We've posted thousands of pieces in 2013, so to pluck out a few dozen and to call them our favorite is in some ways impossibly arbitrary. But that doesn't mean we didn't try.
If you'd rather see our most popular stories, there's a list for that, too. But below are the posts that stood out in our minds as the best Gizmodo had to offer. Some are long, some are short, some are tech, some are design, one is an adorable toddler in an LED Halloween costume. It's a mix.
If you're looking for a common thread, they're all topics we cared deeply about last year. If you're looking for an organizing principle, there is none, other than that they're all here for your enjoyment.
After plenty of self-deprecating jokes about virtual cows, Apple unveiled a sweeping overhaul of the mobile software by Jony Ive. After months of speculation and weeks of rumor-mongering, we finally have our answer: the future of iOS is, actually, is rife with dimensionality and texture. Which is a good thing.
Your smartphone is a minor miracle, a pocket-sized computer that can fulfill almost every whim. But none of its superpowers matter a bit if it runs out of juice. With removable batteries becoming more and more rare, you've got to take good care of the one you got. Fortunately, it's not to hard keep the lithium-ion powering your everything machine happy if you follow a few simple rules.
There's never been anything like Beats By Dre. The bulky rainbow headphones are a gaudy staple of malls, planes, clubs, and sidewalks everywhere: as mammoth, beloved, and expensive as their namesake. But Dr. Dre didn't just hatch the flashy lineup from his freight train chest: The venture began as an unlikely partnership between a record-industry powerhouse and a boutique audio company best known for making overpriced HDMI cables.
It's a place where few living New Yorkers have ever set foot, but nearly a million dead ones reside: Hart Island, the United States' largest mass grave, which has been closed to the public for 35 years. It is difficult to visit and off-limits to photographers. But that may be about to change, as a debate roils over the city's treatment of the unclaimed dead. Never heard of Hart? You're not alone—and that's part of the problem.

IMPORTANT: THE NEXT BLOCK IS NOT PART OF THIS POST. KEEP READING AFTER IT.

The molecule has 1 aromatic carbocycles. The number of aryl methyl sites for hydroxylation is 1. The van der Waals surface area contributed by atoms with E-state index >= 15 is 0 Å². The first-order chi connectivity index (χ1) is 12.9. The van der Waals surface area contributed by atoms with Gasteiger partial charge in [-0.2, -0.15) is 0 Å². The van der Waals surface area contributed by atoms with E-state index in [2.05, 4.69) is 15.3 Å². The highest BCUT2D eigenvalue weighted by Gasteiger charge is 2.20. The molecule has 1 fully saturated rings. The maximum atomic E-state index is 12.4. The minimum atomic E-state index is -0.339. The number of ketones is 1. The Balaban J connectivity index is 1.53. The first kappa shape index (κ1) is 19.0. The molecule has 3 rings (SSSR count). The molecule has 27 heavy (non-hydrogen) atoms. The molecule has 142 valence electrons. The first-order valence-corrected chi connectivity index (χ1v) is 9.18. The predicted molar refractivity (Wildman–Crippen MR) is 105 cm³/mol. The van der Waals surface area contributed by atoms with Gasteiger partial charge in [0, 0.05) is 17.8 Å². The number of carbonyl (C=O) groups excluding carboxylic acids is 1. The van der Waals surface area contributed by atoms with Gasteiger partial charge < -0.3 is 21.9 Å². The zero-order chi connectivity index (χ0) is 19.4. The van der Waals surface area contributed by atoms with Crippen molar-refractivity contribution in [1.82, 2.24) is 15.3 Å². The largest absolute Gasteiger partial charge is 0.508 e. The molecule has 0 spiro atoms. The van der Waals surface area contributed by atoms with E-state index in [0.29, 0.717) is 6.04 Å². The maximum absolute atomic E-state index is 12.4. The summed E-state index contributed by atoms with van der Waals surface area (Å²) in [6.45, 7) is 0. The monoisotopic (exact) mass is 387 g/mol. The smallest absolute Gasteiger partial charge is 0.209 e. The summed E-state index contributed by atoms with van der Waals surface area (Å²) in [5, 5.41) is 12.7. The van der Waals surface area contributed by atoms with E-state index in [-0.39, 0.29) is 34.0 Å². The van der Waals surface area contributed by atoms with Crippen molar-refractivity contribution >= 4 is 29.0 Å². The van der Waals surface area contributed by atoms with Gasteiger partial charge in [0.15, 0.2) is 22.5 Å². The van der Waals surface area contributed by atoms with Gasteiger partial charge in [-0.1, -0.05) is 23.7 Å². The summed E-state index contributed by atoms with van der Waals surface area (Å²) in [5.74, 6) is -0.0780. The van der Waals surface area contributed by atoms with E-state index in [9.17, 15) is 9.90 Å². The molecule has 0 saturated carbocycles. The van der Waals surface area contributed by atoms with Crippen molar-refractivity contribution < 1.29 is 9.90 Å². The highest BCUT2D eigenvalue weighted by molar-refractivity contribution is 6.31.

In the discussion section of our Jobs review, Apple cofounder Steve Wozniak weighed in with his own impressions of the movie—and how he and others were portrayed.
New York Times Magazine blows the lid off of an Apple conspiracy more outrageous than a dozen Foxconns. Cracking the Apple Trap, it's called in the print edition. Why Apple Wants to Bust Your iPhone, online. But in our hearts, let it be known only as Uhh... Seriously? Time to sigh together, point by point.
Bitcoin! It's everywhere right now. Its value is dropping, spiking, dropping again. More and more new converts are hopping in, buying a few coins and trying their hands at the market, looking to make a quick buck with a profitable exchange. But all the while, there's an ever-dwindling army of specialists working in the shadows, painstakingly extracting more and more digital doubloons from the cryptographic static.